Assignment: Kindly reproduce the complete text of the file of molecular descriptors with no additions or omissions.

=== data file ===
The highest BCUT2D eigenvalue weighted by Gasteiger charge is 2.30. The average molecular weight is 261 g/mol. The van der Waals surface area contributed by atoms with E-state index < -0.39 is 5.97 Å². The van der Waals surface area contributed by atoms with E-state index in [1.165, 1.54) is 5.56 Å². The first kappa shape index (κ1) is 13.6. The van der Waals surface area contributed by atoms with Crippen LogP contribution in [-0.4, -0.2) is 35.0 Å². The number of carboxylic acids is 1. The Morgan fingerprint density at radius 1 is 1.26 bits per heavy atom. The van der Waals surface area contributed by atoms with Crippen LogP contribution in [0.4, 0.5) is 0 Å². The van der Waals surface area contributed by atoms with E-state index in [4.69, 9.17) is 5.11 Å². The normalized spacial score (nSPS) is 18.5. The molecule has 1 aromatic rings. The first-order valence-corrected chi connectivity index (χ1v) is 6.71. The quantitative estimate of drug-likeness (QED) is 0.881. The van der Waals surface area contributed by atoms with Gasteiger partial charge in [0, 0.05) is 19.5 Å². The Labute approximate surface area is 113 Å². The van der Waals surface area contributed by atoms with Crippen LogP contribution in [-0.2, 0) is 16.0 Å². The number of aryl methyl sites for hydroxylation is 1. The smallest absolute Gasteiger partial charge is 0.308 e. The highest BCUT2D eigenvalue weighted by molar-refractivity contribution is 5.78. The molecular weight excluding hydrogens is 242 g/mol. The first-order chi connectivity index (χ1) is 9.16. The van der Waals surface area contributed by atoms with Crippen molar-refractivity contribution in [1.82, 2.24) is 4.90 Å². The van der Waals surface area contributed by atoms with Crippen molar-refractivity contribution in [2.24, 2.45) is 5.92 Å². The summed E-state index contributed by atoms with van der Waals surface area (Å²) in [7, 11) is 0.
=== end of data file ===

The highest BCUT2D eigenvalue weighted by Gasteiger charge is 2.30. The average molecular weight is 261 g/mol. The van der Waals surface area contributed by atoms with E-state index < -0.39 is 5.97 Å². The van der Waals surface area contributed by atoms with E-state index in [1.165, 1.54) is 5.56 Å². The first kappa shape index (κ1) is 13.6. The van der Waals surface area contributed by atoms with Crippen LogP contribution in [-0.4, -0.2) is 35.0 Å². The number of carboxylic acids is 1. The Morgan fingerprint density at radius 1 is 1.26 bits per heavy atom. The van der Waals surface area contributed by atoms with Crippen LogP contribution in [0.4, 0.5) is 0 Å². The van der Waals surface area contributed by atoms with E-state index in [4.69, 9.17) is 5.11 Å². The normalized spacial score (nSPS) is 18.5. The molecule has 1 aromatic rings. The first-order valence-corrected chi connectivity index (χ1v) is 6.71. The quantitative estimate of drug-likeness (QED) is 0.881. The van der Waals surface area contributed by atoms with Gasteiger partial charge in [0, 0.05) is 19.5 Å². The Labute approximate surface area is 113 Å². The van der Waals surface area contributed by atoms with Crippen LogP contribution in [-0.2, 0) is 16.0 Å². The number of aryl methyl sites for hydroxylation is 1. The smallest absolute Gasteiger partial charge is 0.308 e. The highest BCUT2D eigenvalue weighted by molar-refractivity contribution is 5.78. The molecular weight excluding hydrogens is 242 g/mol. The first-order chi connectivity index (χ1) is 9.16. The van der Waals surface area contributed by atoms with Crippen molar-refractivity contribution in [1.82, 2.24) is 4.90 Å². The van der Waals surface area contributed by atoms with Crippen molar-refractivity contribution in [2.24, 2.45) is 5.92 Å². The summed E-state index contributed by atoms with van der Waals surface area (Å²) in [7, 11) is 0.